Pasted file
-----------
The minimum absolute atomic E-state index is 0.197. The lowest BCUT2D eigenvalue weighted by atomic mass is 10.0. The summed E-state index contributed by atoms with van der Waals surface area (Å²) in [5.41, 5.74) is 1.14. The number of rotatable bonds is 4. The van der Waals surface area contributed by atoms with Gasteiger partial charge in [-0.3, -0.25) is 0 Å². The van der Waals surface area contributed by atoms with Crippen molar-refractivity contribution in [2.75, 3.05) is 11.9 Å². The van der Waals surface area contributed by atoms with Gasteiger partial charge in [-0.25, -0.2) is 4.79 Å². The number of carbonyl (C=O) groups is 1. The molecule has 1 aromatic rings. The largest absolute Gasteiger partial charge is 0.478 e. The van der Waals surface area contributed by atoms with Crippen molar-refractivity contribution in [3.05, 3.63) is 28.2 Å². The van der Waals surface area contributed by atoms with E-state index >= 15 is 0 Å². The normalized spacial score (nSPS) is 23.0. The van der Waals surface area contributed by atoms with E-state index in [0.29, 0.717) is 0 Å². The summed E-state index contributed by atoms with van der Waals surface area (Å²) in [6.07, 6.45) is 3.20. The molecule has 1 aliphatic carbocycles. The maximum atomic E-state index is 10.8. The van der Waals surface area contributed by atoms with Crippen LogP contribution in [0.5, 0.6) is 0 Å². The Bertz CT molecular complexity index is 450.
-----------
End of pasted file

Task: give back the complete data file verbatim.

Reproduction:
The minimum absolute atomic E-state index is 0.197. The lowest BCUT2D eigenvalue weighted by atomic mass is 10.0. The summed E-state index contributed by atoms with van der Waals surface area (Å²) in [5.41, 5.74) is 1.14. The number of rotatable bonds is 4. The van der Waals surface area contributed by atoms with Gasteiger partial charge in [-0.3, -0.25) is 0 Å². The van der Waals surface area contributed by atoms with Crippen molar-refractivity contribution in [2.75, 3.05) is 11.9 Å². The van der Waals surface area contributed by atoms with Gasteiger partial charge in [-0.25, -0.2) is 4.79 Å². The number of carbonyl (C=O) groups is 1. The molecule has 1 aromatic rings. The largest absolute Gasteiger partial charge is 0.478 e. The van der Waals surface area contributed by atoms with Crippen molar-refractivity contribution in [3.05, 3.63) is 28.2 Å². The van der Waals surface area contributed by atoms with E-state index >= 15 is 0 Å². The normalized spacial score (nSPS) is 23.0. The van der Waals surface area contributed by atoms with E-state index in [0.29, 0.717) is 0 Å². The summed E-state index contributed by atoms with van der Waals surface area (Å²) in [6.07, 6.45) is 3.20. The molecule has 1 aliphatic carbocycles. The maximum atomic E-state index is 10.8. The van der Waals surface area contributed by atoms with Crippen LogP contribution in [0.5, 0.6) is 0 Å². The Bertz CT molecular complexity index is 450.